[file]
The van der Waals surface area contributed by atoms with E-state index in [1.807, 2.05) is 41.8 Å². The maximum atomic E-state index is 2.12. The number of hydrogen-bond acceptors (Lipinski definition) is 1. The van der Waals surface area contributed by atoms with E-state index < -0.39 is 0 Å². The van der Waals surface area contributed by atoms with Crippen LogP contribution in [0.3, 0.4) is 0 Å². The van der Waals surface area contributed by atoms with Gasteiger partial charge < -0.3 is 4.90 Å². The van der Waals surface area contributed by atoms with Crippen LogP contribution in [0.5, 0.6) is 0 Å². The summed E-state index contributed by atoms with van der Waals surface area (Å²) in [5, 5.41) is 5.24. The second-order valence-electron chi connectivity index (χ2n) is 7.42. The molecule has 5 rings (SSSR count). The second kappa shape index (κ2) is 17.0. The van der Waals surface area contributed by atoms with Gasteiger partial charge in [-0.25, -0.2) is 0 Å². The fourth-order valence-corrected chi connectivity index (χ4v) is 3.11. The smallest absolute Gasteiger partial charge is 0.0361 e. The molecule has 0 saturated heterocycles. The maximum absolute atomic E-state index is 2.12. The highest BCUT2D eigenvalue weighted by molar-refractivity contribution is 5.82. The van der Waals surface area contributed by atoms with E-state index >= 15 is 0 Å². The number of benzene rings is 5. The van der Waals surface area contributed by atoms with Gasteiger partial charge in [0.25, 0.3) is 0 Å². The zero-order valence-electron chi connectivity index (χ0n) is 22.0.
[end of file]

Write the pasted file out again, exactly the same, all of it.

The van der Waals surface area contributed by atoms with E-state index in [1.807, 2.05) is 41.8 Å². The maximum atomic E-state index is 2.12. The number of hydrogen-bond acceptors (Lipinski definition) is 1. The van der Waals surface area contributed by atoms with E-state index < -0.39 is 0 Å². The van der Waals surface area contributed by atoms with Crippen LogP contribution in [0.3, 0.4) is 0 Å². The van der Waals surface area contributed by atoms with Gasteiger partial charge < -0.3 is 4.90 Å². The van der Waals surface area contributed by atoms with Crippen LogP contribution in [0.5, 0.6) is 0 Å². The summed E-state index contributed by atoms with van der Waals surface area (Å²) in [5, 5.41) is 5.24. The second-order valence-electron chi connectivity index (χ2n) is 7.42. The molecule has 5 rings (SSSR count). The second kappa shape index (κ2) is 17.0. The van der Waals surface area contributed by atoms with Gasteiger partial charge in [-0.25, -0.2) is 0 Å². The fourth-order valence-corrected chi connectivity index (χ4v) is 3.11. The smallest absolute Gasteiger partial charge is 0.0361 e. The molecule has 0 saturated heterocycles. The maximum absolute atomic E-state index is 2.12. The highest BCUT2D eigenvalue weighted by molar-refractivity contribution is 5.82. The van der Waals surface area contributed by atoms with E-state index >= 15 is 0 Å². The number of benzene rings is 5. The van der Waals surface area contributed by atoms with Gasteiger partial charge in [0.25, 0.3) is 0 Å². The zero-order valence-electron chi connectivity index (χ0n) is 22.0.